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A Chat with Chase Brexton Health Care’s Amit Dhir

Amit Dhir, MBA, MSN, CRNP, is a nurse practitioner with Chase Brexton Health Care’s Infectious Diseases team, and a proponent of the U=U message.

How did you first hear about U=U? What was your impression of it at the time?

I first heard about the U=U campaign in early 2017 from national community organizations involved in HIV research. I am signed up with quite a few organizations where I get newsletters about what’s “new” and this was quite the talk back then. My first impression of U=U was “relief” and “joy” as being in the medical community and in the forefront of treating HIV, I have always wondered how someone could transmit when they are undetectable? We knew this from treatment as prevention (TasP), the term we used before U=U campaign started, and TaSP is actually the foundation of U=U. And the research finally confirmed it. By relief and joy, I am talking about breaking barriers in the community, people and the entire world.

How aware are your patients about U=U, and what is their reaction when they learn about it?

Well, now a LOT of my patients are aware of it because we talk about it. We talk about sex and healthy living and this almost always comes up because people still carry the fear from “ages” ago. I get a mixed bag of reaction from my patients. Some say “finally”, a large number say “what, wow, I never heard about it and didn’t know this was such a thing” and some just take it like any other news and are happy that people can love each other, live healthy and have intimate relationships with each other without having to worry.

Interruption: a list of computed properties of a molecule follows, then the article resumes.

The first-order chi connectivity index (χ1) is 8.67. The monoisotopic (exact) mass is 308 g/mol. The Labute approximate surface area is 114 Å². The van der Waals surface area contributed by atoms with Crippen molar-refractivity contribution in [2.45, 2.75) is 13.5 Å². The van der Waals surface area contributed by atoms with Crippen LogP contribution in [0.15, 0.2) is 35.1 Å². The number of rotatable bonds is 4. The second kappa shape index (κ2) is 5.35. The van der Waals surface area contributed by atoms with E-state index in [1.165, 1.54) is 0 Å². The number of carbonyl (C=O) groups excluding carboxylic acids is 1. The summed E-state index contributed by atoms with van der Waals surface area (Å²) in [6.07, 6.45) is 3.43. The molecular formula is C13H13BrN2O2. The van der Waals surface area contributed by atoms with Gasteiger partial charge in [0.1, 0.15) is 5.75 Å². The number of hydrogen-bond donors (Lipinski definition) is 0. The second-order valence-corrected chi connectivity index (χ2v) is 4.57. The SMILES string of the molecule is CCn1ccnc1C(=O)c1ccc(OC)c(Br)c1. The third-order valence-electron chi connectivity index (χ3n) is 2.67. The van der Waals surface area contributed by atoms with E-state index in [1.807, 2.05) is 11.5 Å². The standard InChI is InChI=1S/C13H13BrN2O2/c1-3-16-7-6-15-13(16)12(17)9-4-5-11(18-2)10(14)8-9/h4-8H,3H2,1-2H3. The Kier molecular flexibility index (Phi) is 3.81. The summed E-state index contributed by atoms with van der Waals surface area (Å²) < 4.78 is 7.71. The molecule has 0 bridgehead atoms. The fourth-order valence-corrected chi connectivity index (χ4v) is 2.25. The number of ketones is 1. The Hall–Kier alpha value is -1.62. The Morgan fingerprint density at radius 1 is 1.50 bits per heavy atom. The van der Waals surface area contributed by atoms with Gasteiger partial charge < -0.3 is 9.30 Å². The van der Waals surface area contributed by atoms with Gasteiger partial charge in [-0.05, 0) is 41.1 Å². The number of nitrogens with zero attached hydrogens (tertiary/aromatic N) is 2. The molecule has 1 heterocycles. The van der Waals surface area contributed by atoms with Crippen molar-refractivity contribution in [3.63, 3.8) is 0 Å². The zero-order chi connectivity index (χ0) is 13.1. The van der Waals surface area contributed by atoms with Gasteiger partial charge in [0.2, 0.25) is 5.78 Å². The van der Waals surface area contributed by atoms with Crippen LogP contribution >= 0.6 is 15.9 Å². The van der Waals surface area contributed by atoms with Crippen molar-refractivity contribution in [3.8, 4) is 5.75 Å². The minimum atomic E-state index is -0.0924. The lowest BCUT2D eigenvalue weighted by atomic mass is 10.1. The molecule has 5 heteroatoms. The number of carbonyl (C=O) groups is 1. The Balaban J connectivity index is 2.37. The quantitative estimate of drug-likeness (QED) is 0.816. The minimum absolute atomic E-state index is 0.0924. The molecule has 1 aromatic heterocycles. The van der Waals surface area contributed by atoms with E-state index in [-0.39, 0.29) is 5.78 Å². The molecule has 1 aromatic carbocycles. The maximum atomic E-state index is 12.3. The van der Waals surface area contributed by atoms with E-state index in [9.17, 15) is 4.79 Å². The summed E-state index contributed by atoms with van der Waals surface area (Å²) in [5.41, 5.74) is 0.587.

What impacts can the U=U message have on a patient’s life?

U=U has a HUGE impact on a patient’s life. Imagine the amount of stress, fear, and stigma HIV-positive patients experienced over the years–especially people who were diagnosed 30 to 40 years ago or even just a decade ago. This uplifts our community, gives confidence, removes the stigma and barriers and sends them a strong message that we are all equal, we don’t have to–or rather we shouldn’t–discriminate based on someone’s “status.” I sometimes get a question from my patients: “can we have ‘normal’ kids?” My answer is absolutely yes! if someone is taking their HIV medications daily and is undetectable, their virus is undetectable (cannot be seen by the blood test) and cannot be transmitted–period! An undetectable/low viral load also means that their immune system is healthy. People now are aging and living with HIV; they are living longer and healthier.

In your opinion, what is needed to help spread the U=U message even farther?

In my opinion, we need clinics/organizations like Chase Brexton to spread the message widely through social media, by talking to our patients and partnering with local community organizations to hold public events, where this message is clear, to the point and gets across as it is: U=U. There are no ifs, ands, or buts.

U=U has the potential to address all kinds of HIV stigma — including institutional stigma occurring in healthcare settings, workplaces, and broadly across society; interpersonal (between people) stigma that can be so damaging among family and friends; and internalized stigma, the negative beliefs about HIV held by people living with HIV themselves, which many people don’t even realize they hold.

While researchers must continue to examine the promise and the impact of treatment as prevention, the science that is currently available strongly supports U=U. That alone is a reason to make sure that all people living with HIV or vulnerable to acquiring HIV have access to this information so that they can make the most informed decisions possible about their own sexual health and lives.

We all have to shift our attitudes, behaviors and beliefs to get this message to the world.


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